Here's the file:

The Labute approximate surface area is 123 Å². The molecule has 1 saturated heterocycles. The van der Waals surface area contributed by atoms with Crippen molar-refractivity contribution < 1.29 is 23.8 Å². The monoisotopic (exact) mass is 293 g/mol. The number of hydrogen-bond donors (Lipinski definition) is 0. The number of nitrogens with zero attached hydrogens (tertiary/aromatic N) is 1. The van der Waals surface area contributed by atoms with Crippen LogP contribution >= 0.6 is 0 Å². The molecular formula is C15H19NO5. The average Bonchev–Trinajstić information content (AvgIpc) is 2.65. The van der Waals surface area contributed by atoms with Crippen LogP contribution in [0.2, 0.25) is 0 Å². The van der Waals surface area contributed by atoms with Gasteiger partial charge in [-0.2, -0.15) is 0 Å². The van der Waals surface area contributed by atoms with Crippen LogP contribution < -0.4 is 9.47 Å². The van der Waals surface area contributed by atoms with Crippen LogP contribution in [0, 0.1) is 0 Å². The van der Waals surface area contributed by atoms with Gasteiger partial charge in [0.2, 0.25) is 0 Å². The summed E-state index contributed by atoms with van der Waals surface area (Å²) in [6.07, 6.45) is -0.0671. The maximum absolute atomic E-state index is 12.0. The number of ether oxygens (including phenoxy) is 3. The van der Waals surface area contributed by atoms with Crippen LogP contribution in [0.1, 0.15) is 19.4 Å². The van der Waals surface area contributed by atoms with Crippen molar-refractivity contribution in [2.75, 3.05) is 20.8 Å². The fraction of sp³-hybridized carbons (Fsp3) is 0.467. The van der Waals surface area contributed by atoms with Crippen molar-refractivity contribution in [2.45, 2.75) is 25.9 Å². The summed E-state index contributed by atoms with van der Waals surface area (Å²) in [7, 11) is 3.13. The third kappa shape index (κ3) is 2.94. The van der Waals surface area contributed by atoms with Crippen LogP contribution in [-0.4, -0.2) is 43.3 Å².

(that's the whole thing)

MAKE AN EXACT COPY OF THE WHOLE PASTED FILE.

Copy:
The Labute approximate surface area is 123 Å². The molecule has 1 saturated heterocycles. The van der Waals surface area contributed by atoms with Crippen molar-refractivity contribution < 1.29 is 23.8 Å². The monoisotopic (exact) mass is 293 g/mol. The number of hydrogen-bond donors (Lipinski definition) is 0. The number of nitrogens with zero attached hydrogens (tertiary/aromatic N) is 1. The van der Waals surface area contributed by atoms with Crippen LogP contribution >= 0.6 is 0 Å². The molecular formula is C15H19NO5. The average Bonchev–Trinajstić information content (AvgIpc) is 2.65. The van der Waals surface area contributed by atoms with Crippen LogP contribution in [0.2, 0.25) is 0 Å². The van der Waals surface area contributed by atoms with Gasteiger partial charge in [-0.2, -0.15) is 0 Å². The van der Waals surface area contributed by atoms with Crippen LogP contribution < -0.4 is 9.47 Å². The van der Waals surface area contributed by atoms with Crippen LogP contribution in [0, 0.1) is 0 Å². The van der Waals surface area contributed by atoms with Gasteiger partial charge in [0.2, 0.25) is 0 Å². The summed E-state index contributed by atoms with van der Waals surface area (Å²) in [6.07, 6.45) is -0.0671. The maximum absolute atomic E-state index is 12.0. The number of ether oxygens (including phenoxy) is 3. The van der Waals surface area contributed by atoms with Crippen LogP contribution in [0.1, 0.15) is 19.4 Å². The van der Waals surface area contributed by atoms with Crippen molar-refractivity contribution in [2.75, 3.05) is 20.8 Å². The fraction of sp³-hybridized carbons (Fsp3) is 0.467. The van der Waals surface area contributed by atoms with Crippen molar-refractivity contribution in [2.45, 2.75) is 25.9 Å². The summed E-state index contributed by atoms with van der Waals surface area (Å²) in [7, 11) is 3.13. The third kappa shape index (κ3) is 2.94. The van der Waals surface area contributed by atoms with Crippen LogP contribution in [-0.4, -0.2) is 43.3 Å².